Tuesday, 22 July 2014

Packing the bike

As you've probably deduced by now, I'm not a mountain bike rider but rather a road cyclist, so this whole trek through South America takes / stretches my comfort zones a bit, but what the heck, life is short, you've got to enjoy / take advantage of it when you can!

In saying that I didn't realise how easy I'd had it last time with my trip to Italy. Then it had just been a case of popping the wheels off, taking the handlebar stem out of the front forks, then putting velcro tape as per the Evoc Bike Bag's instructions.

This time, it was to be just a bit more fiddly and I think proved a great deal of entertainment to my mate - Rod - when it came time to pull the Surly apart and pop him in a Ground Effect's Tardis. By the same time, I have to admit that I was in the rather fortuitous position of finding a couple of photos on how other people had met the challenge.

Essentially, let's just put it this way. Buying a number of cable ties and several lengths of pipe lagging proved to be a very worthwhile proposition, as was the utilization of a great deal of duct and electrical tape to stop things moving around too much whilst in transit.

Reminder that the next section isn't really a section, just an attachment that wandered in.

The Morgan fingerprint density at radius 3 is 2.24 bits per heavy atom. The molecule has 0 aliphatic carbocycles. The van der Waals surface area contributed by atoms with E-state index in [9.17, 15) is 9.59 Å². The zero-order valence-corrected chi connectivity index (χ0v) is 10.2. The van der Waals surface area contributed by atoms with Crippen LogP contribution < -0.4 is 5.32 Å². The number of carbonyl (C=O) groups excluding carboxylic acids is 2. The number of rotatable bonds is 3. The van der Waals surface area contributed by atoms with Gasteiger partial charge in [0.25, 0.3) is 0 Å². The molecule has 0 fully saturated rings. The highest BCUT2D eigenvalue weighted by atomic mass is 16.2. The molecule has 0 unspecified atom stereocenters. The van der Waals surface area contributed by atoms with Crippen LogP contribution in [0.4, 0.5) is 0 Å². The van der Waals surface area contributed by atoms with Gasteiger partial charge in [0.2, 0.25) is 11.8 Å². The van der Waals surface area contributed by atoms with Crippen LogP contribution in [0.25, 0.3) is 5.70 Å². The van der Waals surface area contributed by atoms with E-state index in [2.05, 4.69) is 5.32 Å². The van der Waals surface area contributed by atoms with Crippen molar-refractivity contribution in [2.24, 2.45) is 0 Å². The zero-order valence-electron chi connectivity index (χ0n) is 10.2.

Now having packed the Troll into the Tardis, the big question was, and here's where I made a big mistake, how would it go once I'd zipped the bag together then popped it into the QANTAS Bike Box that I'd purchased a couple of weeks earlier and before I heard about the Tardis. 

Yeah, plenty of room for a bag full of camping gear and some assorted bike bits & pieces!

Worked out what my mistake was????